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What is Job Burnout?

Job Burnout is a special type of work-related stress consisting of physical or emotional exhaustion that also involves a sense of reduced accomplishment as well as a loss of personal identity. While Job Burnout is not a medical diagnosis, it is a very real phenomenon which can seriously affect one's physical and mental health.

As you can probably imagine, job burnout can impact our personal and professional life profoundly, leading to decreased job performance, relationship issues, and even medical complications.

To understand why job burnout can have a devastating impact on our everyday life, we need to look at its signs and symptoms.

Signs of Job Burnout

Job Burnout symptoms can vary in intensity and can include:

  • Lack of motivation
  • Often thinking about how you should have a better job
  • Lack of enthusiasm
  • Feeling as if your job is pointless
  • Resentment toward your coworkers
  • Often feeling fatigued
  • A significant decline in work performance
  • Having little time or energy for hobbies
  • Increased irritability
  • Missing deadlines
  • Frequently showing up late to work
  • Frequently making simple mistakes at work
  • Getting into conflicts with coworkers
  • Feeling as if your job is pointless

Typically, symptoms of job burnout are mild at first. However, these symptoms are not likely to disappear on their own. If you try to ignore feelings of burnout without addressing it, it is most likely to get worse.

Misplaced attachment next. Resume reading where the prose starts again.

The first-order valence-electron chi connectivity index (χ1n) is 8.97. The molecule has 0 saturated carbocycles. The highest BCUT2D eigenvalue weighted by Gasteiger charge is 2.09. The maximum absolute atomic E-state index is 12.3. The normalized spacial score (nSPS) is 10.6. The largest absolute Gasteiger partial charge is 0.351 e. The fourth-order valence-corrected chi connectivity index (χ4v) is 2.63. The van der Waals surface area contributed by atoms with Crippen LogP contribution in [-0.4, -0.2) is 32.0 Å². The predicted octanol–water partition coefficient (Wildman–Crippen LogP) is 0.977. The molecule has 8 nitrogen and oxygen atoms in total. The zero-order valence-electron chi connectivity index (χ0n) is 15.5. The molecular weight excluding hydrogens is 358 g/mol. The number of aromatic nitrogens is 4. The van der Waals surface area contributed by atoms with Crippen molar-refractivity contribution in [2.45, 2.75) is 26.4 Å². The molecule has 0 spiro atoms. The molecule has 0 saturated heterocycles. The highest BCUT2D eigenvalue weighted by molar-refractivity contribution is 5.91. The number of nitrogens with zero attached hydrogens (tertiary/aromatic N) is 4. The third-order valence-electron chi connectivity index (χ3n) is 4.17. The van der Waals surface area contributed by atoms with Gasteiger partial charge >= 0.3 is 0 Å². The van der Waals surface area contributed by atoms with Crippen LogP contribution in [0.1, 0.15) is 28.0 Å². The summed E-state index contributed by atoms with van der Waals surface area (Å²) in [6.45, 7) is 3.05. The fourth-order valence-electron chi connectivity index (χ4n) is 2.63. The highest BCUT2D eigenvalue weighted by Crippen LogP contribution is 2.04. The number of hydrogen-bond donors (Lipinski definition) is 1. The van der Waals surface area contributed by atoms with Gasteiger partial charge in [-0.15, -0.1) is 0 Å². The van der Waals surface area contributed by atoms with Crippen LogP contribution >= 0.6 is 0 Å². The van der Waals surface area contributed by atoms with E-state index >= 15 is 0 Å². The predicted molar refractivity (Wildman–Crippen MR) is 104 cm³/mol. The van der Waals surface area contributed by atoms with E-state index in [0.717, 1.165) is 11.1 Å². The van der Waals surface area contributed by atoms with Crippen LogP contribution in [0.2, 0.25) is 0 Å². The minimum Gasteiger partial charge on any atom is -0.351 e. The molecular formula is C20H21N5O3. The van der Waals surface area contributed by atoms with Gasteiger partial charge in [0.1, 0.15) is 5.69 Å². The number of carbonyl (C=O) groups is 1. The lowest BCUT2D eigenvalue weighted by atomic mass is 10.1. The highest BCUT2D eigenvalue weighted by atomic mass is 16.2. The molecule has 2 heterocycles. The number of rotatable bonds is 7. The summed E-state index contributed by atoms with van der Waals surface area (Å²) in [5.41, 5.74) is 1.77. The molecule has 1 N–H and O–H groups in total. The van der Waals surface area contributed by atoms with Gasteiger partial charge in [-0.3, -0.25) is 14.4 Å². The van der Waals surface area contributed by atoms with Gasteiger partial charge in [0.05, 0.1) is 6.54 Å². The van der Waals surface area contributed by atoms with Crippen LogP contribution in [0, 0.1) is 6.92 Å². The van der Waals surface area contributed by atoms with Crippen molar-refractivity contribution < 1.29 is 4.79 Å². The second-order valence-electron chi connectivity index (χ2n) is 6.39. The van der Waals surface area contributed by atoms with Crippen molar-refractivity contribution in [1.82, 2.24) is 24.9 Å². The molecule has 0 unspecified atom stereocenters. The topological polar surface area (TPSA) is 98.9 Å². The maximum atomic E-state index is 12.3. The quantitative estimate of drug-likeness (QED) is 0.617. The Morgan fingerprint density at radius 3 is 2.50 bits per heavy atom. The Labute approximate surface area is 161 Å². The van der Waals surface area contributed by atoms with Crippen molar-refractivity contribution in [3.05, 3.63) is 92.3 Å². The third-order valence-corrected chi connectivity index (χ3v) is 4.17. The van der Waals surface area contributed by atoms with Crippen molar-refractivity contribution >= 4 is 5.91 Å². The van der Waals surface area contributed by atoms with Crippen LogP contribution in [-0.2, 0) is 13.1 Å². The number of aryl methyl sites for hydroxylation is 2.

If you are experiencing job burnout know that you are not alone: Nearly two-thirds of workers reported feeling Job Burnout in a 2008 Gallup study. And over 1 in 5 respondents reported feeling burnt out "very often" or "always".

How is Job Burnout Treated?

When it comes to treatment options, mental health professionals can help cope with the symptoms of burnout.


In essence, psychotherapy (or ‘talk’ therapy) helps you get to the bottom of the problem, understand how burnout affects your life, and cultivate healthy habits that will keep the symptoms of burnout at bay.

In general, experts believe therapy is an excellent treatment option for mild forms of depression and anxiety which are often associated with burnout.

Aside from individual therapy, patients suffering from burnout can benefit greatly from a number of other strategies to address the symptoms of burnout in the short term.


The simplest way to address burnout in the short term is rest. This could take the form of short breaks, meditation, a day off, or a vacation. If you find yourself working extra at night, it will also be a good idea to prioritize sleep. People are more likely to experience burnout when they get few than six hours of sleep per night.

Hobbies and Activities

Schedule something to do when the work day has ended. This will give you something to look forward to, as well as a plan for what to do after work. People who do not have anything to look forward to after work are more likely to experience burnout.


Mental health issues are real, common, and treatable. According to the National Alliance on Mental Illness (NAMI) 1 in 5 adults experience mental illness and 20% of those are considered serious. 17% of 6-17 year olds experience a mental health disorder. So the first thing to remember is this: You are not alone.